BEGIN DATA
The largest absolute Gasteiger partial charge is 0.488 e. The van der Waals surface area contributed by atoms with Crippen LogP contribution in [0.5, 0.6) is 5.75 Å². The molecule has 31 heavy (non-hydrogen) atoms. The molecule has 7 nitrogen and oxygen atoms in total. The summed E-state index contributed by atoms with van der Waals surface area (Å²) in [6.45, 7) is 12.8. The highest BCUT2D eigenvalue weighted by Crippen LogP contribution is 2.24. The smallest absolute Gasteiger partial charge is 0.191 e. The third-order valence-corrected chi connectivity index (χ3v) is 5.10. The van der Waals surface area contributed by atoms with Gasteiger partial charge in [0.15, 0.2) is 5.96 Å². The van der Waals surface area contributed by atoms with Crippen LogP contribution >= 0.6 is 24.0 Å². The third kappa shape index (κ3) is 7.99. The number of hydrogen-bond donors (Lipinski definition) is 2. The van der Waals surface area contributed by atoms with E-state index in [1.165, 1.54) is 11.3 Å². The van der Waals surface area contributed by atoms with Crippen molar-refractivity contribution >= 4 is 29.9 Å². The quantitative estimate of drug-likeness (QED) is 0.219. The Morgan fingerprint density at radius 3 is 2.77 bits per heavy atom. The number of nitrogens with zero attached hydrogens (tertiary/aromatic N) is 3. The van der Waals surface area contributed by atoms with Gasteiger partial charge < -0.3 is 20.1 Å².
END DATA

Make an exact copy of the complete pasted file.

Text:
The largest absolute Gasteiger partial charge is 0.488 e. The van der Waals surface area contributed by atoms with Crippen LogP contribution in [0.5, 0.6) is 5.75 Å². The molecule has 31 heavy (non-hydrogen) atoms. The molecule has 7 nitrogen and oxygen atoms in total. The summed E-state index contributed by atoms with van der Waals surface area (Å²) in [6.45, 7) is 12.8. The highest BCUT2D eigenvalue weighted by Crippen LogP contribution is 2.24. The smallest absolute Gasteiger partial charge is 0.191 e. The third-order valence-corrected chi connectivity index (χ3v) is 5.10. The van der Waals surface area contributed by atoms with Gasteiger partial charge in [0.15, 0.2) is 5.96 Å². The van der Waals surface area contributed by atoms with Crippen LogP contribution >= 0.6 is 24.0 Å². The third kappa shape index (κ3) is 7.99. The number of hydrogen-bond donors (Lipinski definition) is 2. The van der Waals surface area contributed by atoms with E-state index in [1.165, 1.54) is 11.3 Å². The van der Waals surface area contributed by atoms with Crippen molar-refractivity contribution >= 4 is 29.9 Å². The quantitative estimate of drug-likeness (QED) is 0.219. The Morgan fingerprint density at radius 3 is 2.77 bits per heavy atom. The number of nitrogens with zero attached hydrogens (tertiary/aromatic N) is 3. The van der Waals surface area contributed by atoms with Gasteiger partial charge < -0.3 is 20.1 Å².